Hi guys,

Anyone have experience having a PET/CT scan while wearing a Dexcom sensor? It's in my upper arm and my cancer is in my abdomen, so I figure it's not going to be an area they need to monitor. I'm asking here as I know both Dexcom and the hospital will just tell me to take it out...

Views: 223

Replies to This Discussion

They made me take mine off my arm for a full body MRI (and I had just started it -- dang!). Don't know about a PET, but they may say the same for a CT.


MRI is different as it generates a strong magnetic field that could send the sensor flying like a bullet. It would be reasonable to remove it. PET/CT has no such issues.

There should be no reason to take it out. It contains insignificant amount of metal, which is what could create an artifact - what we call the "beam hardening artifact". I supervise PET/CT at a hospital and never had any problems from Dexcom. The arms are typically raised for the scan and it may not even be in the field of scanning. But even if it is, it will cause no problems. They need to understand that it is >99% plastic. You should take off the receiver, as I am sure you would anyways. You could call the facility and speak with the physician supervisor of the PET/CT to have a clear advance agreement. Do not be shy to ask for the reason if you don't agree with the answer. It is no different from indwelling tunneled central line catheters that they scan every day without removing - no difference. Please let us know how it goes. Good luck!

I have had several CT scans of my abdomen, all while having a dexcom sensor in my arm. My arms totally stayed outside of the 'scanner'. I needed to raise my arms over my head as they slide the table into the scanner.

Last year, I had an MRI, and for that I did remove the sensor, and kept both my pump and dexcom receiver outside of the room with the MRI equipment.

Dexcom rep told me that as long as there is no magnet in the PET scanner it will be fine to leave the sensor in place.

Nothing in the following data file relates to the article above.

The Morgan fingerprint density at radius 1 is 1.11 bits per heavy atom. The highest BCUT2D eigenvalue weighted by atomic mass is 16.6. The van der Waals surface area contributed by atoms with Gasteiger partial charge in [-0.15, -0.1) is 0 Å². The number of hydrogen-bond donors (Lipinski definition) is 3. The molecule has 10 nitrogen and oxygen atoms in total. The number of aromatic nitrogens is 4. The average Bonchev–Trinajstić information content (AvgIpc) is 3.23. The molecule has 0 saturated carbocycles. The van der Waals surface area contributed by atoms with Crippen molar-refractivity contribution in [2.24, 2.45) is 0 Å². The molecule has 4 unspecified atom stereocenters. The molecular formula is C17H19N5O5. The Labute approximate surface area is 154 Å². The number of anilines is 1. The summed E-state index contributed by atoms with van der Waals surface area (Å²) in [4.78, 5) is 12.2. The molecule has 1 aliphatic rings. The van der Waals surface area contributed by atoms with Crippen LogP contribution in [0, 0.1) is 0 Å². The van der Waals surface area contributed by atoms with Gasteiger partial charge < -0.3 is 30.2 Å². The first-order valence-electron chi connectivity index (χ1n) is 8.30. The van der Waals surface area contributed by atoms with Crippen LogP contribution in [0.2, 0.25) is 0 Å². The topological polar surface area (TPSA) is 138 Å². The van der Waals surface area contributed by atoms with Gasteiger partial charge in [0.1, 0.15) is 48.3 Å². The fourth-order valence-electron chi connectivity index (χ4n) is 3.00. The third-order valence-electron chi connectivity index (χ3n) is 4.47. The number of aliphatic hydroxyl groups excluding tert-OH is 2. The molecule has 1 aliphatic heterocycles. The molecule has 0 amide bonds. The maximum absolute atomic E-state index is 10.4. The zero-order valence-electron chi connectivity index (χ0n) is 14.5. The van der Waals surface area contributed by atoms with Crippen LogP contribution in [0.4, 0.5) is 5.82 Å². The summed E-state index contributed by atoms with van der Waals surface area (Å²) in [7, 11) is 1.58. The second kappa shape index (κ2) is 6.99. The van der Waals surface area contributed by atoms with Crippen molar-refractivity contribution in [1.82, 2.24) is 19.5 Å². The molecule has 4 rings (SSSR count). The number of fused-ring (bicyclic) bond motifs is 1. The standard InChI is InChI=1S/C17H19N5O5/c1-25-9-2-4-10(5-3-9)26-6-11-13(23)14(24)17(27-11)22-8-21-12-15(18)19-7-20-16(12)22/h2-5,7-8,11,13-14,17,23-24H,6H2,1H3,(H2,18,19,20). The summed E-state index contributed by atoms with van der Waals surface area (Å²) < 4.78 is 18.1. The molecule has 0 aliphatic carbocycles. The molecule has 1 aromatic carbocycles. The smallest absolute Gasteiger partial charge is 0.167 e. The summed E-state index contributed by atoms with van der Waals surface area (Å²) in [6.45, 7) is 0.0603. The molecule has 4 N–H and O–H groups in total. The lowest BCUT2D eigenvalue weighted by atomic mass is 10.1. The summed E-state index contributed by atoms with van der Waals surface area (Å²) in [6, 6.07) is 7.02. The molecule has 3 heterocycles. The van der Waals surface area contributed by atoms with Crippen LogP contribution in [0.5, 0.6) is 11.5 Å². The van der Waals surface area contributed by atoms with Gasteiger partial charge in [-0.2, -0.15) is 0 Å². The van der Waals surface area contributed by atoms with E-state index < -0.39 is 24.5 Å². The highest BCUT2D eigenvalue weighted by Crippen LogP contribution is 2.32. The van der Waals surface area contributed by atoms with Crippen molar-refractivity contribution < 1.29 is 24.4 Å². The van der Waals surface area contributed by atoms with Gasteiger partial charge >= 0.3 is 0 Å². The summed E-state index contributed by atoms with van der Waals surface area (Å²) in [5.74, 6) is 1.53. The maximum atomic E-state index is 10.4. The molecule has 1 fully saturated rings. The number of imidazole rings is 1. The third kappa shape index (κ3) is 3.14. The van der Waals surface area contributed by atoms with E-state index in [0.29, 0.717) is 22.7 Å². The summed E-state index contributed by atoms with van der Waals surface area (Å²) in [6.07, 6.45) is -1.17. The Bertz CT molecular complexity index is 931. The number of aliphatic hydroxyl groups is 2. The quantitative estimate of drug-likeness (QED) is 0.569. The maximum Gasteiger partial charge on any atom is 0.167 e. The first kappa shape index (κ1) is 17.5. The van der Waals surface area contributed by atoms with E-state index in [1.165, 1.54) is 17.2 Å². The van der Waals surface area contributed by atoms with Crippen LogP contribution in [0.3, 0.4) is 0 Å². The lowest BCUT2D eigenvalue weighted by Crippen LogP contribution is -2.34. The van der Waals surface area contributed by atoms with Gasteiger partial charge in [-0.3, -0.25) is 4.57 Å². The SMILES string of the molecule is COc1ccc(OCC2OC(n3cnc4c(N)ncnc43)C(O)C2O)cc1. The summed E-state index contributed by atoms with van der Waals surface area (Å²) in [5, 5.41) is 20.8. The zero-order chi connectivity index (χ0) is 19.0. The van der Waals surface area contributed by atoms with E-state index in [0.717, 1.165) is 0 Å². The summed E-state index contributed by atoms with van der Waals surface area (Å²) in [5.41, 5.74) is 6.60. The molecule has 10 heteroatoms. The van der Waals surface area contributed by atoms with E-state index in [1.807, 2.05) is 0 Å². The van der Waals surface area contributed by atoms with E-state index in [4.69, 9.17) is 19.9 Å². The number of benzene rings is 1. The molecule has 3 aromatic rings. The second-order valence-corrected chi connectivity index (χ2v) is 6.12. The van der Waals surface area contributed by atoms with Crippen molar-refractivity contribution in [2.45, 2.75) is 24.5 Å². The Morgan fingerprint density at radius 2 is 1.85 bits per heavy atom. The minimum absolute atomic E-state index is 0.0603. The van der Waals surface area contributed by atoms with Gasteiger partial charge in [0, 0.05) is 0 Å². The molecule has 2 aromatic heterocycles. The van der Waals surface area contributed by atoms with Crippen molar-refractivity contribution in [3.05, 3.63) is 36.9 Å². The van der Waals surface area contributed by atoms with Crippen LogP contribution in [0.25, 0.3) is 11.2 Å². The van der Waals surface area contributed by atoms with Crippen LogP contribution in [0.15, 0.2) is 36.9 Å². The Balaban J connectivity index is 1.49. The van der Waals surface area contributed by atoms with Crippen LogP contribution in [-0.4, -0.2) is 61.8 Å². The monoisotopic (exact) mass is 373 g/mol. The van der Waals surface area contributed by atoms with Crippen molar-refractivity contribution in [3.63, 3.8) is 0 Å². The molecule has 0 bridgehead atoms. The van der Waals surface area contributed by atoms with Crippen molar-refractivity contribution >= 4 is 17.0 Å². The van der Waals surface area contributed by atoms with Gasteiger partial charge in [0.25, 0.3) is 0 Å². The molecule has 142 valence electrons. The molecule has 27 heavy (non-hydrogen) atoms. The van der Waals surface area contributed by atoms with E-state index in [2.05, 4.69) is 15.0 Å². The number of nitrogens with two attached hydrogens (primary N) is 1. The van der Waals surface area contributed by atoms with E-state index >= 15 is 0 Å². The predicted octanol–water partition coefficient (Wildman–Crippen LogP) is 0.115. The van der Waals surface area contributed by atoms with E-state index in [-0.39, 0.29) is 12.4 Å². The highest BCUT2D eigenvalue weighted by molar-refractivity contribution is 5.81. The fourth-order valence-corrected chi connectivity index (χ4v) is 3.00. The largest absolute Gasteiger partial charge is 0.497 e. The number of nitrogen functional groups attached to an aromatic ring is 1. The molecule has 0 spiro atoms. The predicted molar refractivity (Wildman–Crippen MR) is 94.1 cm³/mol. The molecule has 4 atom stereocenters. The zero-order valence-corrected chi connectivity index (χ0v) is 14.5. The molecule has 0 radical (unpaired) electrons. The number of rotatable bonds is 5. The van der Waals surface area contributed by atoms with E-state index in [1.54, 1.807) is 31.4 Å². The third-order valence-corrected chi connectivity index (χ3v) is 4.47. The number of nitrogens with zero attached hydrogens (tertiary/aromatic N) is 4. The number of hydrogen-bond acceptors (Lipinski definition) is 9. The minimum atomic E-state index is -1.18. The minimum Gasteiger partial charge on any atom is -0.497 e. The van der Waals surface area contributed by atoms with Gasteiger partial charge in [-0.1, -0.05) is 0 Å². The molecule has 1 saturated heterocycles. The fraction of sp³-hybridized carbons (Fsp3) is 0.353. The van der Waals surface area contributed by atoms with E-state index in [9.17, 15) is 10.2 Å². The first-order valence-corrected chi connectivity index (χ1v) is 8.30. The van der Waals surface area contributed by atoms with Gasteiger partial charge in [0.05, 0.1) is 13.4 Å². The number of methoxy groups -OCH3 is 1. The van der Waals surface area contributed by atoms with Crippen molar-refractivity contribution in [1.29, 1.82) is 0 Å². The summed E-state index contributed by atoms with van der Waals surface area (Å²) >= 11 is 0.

The sensor will show up as being present if it's scanned, but will cause no harm if there is no magnet in the scanner. She said the scanner magnets, as in an MRI, are so strong that even though there is only a very small amount of platinum (metal)in the sensor wire it cannot be worn during a MRI as the magnet will attract to it & cause injury.

Dye or xrays wont be bothered by the sensor. Dexcom rep said no problem for airports.

There was a Tu Diabetes post on subject July 20, 2011. And a pretty gd article www.nlm.nih.gov/.../ency/003827.htm about how knowing your blood sugars during a PET will be down right helpful.

Totally ask the department head ahead of time, so you will be most comfortable.

You know, I read a friendly email about how aftermarket, xray techs are taking off the neck guard when they take chest xrays, etc... and that the xray techs are often just leaving the extra guard in a drawer. I had my son for dental xrays & was assured that he didnt need the neck guard as the xray is so pinpointed to his teeth (for braces). I said no I want the neck guard on. Another tech came over & assured me that she also works in another ortho office as well & they do not use the guard. You know, just as the e mail explained the neck guard was actually in a drawer, they put it on & did the xray. The next day the office manager called me & said from now on they will always use the neck guard on patients. All I'm saying is we have to find our own information sometimes, otherwise we just dont know :)

Dont forget to let us know how things went.




From the Diabetes Hands Foundation blog...

Helmsley Charitable Trust Renews Support for DHF

HELMSLEY CHARITABLE TRUST GRANTS SUPPORT TO DIABETES HANDS FOUNDATION FOR FOURTH YEAR  Funding in 2015 to support major transitions in programs and leadership at Diabetes Hands Foundation BERKELEY, CA: February 18, 2015 – The Leona M. and Harry B. Helmsley Read on! →

Spare A Rose, Save A Child for Valentines Day

Here’s a new way to celebrate Valentines Day: Buy a dozen roses, spare the cost of one (about $5) and donate to IDF’s Life for a Child program. By doing this, you will help children in need of life saving insulin. Those of Read on! →

Diabetes Hands Foundation Team


Melissa Lee
(Interim Executive Director, Editor, has type 1)

Manny Hernandez
(Co-Founder, has LADA)

Emily Coles (Head of Communities, has type 1)

Mila Ferrer
(EsTuDiabetes Community Manager, mother of a child with type 1)

Mike Lawson
(Head of Experience, has type 1)

Corinna Cornejo
(Director of Operations and Development, has type 2)

Desiree Johnson  (Administrative and Programs Assistant, has type 1)


Lead Administrator

Brian (bsc) (has type 2)


Lorraine (mother of type 1)
Marie B (has type 1)

DanP (has Type 1)

Gary (has type 2)

David (has type 2)


LIKE us on Facebook

Spread the word


This website is certified by Health On the Net Foundation. Click to verify. This site complies with the HONcode standard for trustworthy health information: verify here.

© 2015   A community of people touched by diabetes, run by the Diabetes Hands Foundation.

Badges  |  Contact Us  |  Terms of Service